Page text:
On February 10, 2009, Treasury Secretary Geithner released an outline of the Obama Administration’s “Financial Stability Plan” (“FSP”), which is designed to resolve the existing problems in credit markets and the banking industry. The FSP consists of a number of initiatives, which are summarized below:
I. Financial Stability Trust
According to the Treasury Department, the Financial Stability Trust involves a “forward looking assessment of what banks need to keep lending even through a severe economic downturn.” The components of the initiative are as follows:
- Increased Transparency; Stress Test. The initiative involves (i) a review of accounting standards by regulators and accounting boards in an effort to improve disclosure by depository institutions, (ii) efforts to have federal banking regulators better coordinate to realistically assess exposures on balance sheets of depository institutions, (iii) a “stress test” that involves an assessment of whether major financial institutions have the capital necessary to continue lending and absorb potential losses in a more severe economic decline than projected and (iv) a mandatory coordinated supervisory review process for all depository institutions with assets of $100 billion or more.
- Capital Assistance Program. Institutions that have undergone a stress test can qualify for capital funds provided by the Treasury Department to “help absorb losses and serve as a bridge to receiving increased private capital.” The capital buffer is intended to operate as a form of “contingent equity” to ensure capital strength and preserve lending in a worse than expected economic downturn. The equity will be in the form of an investment by Treasury in a preferred convertible security that can be converted to common equity if necessary. The security will carry a dividend to be determined and a conversion price set at a “modest discount” from the institution’s stock price as of February 9, 2008. Institutions with less than $100 billion in assets will also be eligible for this program after a supervisory review.
- Separate Trust. Securities held by Treasury under the capital buffer program will be placed in a separate entity – the Financial Stability Trust, which will manage the U.S. government’s investments in U.S. financial institutions.
II. Public-Private Investment Fund. Rather than deploying a government “good bank/bad bank” approach, Treasury, the Federal Reserve Board and the FDIC intend to create a “Public-Private Investment Fund.” That fund will include a public/private financing arm designed to raise funds to purchase so-called “toxic” assets from financial institutions. The public/private approach is intended to minimize government funding and involve private sector input in determining the price for troubled and illiquid assets.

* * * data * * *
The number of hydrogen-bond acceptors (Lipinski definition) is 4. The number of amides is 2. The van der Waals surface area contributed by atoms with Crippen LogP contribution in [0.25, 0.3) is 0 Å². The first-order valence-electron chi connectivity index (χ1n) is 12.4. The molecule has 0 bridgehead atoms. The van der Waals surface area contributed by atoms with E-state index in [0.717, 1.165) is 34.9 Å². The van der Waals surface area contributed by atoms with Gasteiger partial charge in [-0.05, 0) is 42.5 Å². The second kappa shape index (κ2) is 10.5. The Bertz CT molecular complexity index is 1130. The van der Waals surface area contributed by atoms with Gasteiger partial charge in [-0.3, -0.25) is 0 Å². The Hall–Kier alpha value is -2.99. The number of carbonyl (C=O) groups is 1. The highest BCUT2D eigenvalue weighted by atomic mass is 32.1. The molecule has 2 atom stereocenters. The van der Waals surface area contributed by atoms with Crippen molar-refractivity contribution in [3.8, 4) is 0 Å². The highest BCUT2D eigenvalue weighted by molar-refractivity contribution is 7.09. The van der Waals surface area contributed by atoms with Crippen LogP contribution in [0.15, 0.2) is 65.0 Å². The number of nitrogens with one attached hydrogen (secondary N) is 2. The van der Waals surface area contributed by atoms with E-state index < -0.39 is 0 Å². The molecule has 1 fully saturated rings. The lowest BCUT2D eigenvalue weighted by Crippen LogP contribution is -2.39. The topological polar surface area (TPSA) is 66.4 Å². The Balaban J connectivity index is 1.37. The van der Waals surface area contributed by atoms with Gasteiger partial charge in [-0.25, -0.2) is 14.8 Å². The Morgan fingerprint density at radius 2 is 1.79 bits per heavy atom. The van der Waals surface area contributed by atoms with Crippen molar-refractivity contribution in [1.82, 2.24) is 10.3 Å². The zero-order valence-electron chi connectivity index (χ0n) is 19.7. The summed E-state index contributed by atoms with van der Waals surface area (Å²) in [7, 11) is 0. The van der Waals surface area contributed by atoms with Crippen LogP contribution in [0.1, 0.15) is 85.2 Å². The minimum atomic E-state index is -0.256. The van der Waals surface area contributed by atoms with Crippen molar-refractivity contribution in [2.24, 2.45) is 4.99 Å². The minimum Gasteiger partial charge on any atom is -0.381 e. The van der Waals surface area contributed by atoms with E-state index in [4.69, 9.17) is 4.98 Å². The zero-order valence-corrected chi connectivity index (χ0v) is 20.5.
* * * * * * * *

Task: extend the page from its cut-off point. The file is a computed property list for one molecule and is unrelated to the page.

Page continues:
III. Consumers and Business Lending Initiative. A joint Treasury/Federal Reserve Board initiative, of up to $1 trillion, will broaden and expand the resources of the Federal Reserve’s previously announced Term Asset-Backed Securities Loan Facility. The Consumer and Business Lending Initiative, which will finance private purchases of loans, is intended to free up secondary markets to facilitate the free flow of credit and lower rates for auto, small business, credit card and other loans. The initial reach of the Term Asset-Backed Securities Loan Facility will be expanded to include commercial mortgage backed securities.
IV. Enhanced Accountability Measures. The FSP will include enhanced conditions for firms receiving capital assistance. Treasury materials indicate that those conditions will not be imposed retroactively. Conditions include (i) submission of a plan during the application process that shows how the capital funds will be used to strengthen lending capacity, (ii) a requirement for recipients of exceptional assistance or capital buffer assistance to demonstrate how the capital that they receive enables them to preserve or generate new lending, (iii) monthly reporting requirements on the use of capital funds in lending operations, and (iv) disclosure of the recipient’s reports on a new Treasury website, financialstability.gov. Recipients of capital investments will also be required to participate in a mortgage foreclosure mitigation program, and be subject to restrictions on paying dividends, repurchasing stock and engaging in cash mergers until the Treasury investment is repaid. Executive compensation will be subject to previously announced limitations and accountability requirements.
V. Housing Support on Foreclosure Prevention. Part of the FSP involves efforts to support housing and prevent foreclosures. Such efforts include (i) a continuation of the efforts of the Federal Reserve Board to keep interest rates low and purchase mortgage-backed securities to free up mortgage lending markets, (ii) allocation of $50 billion to prevent avoidable foreclosures and (iii) required participation in a foreclosure mitigation program by recipients of Treasury capital support.
VI. Small Business and Community Lending Initiatives. Treasury and the Small Business Administration (“SBA”) intend to announce a program designed to arrest the decline in SBA lending. The program will involve (i) the use of Consumer and Business Lending Initiative funds to finance the purchase of AAA-rated SBA loans in order to unfreeze secondary markets, (ii) securing legislation designed to increase the government’s guarantees of SBA loans and (iii) implementing speedier and less burdensome processing of loan applications.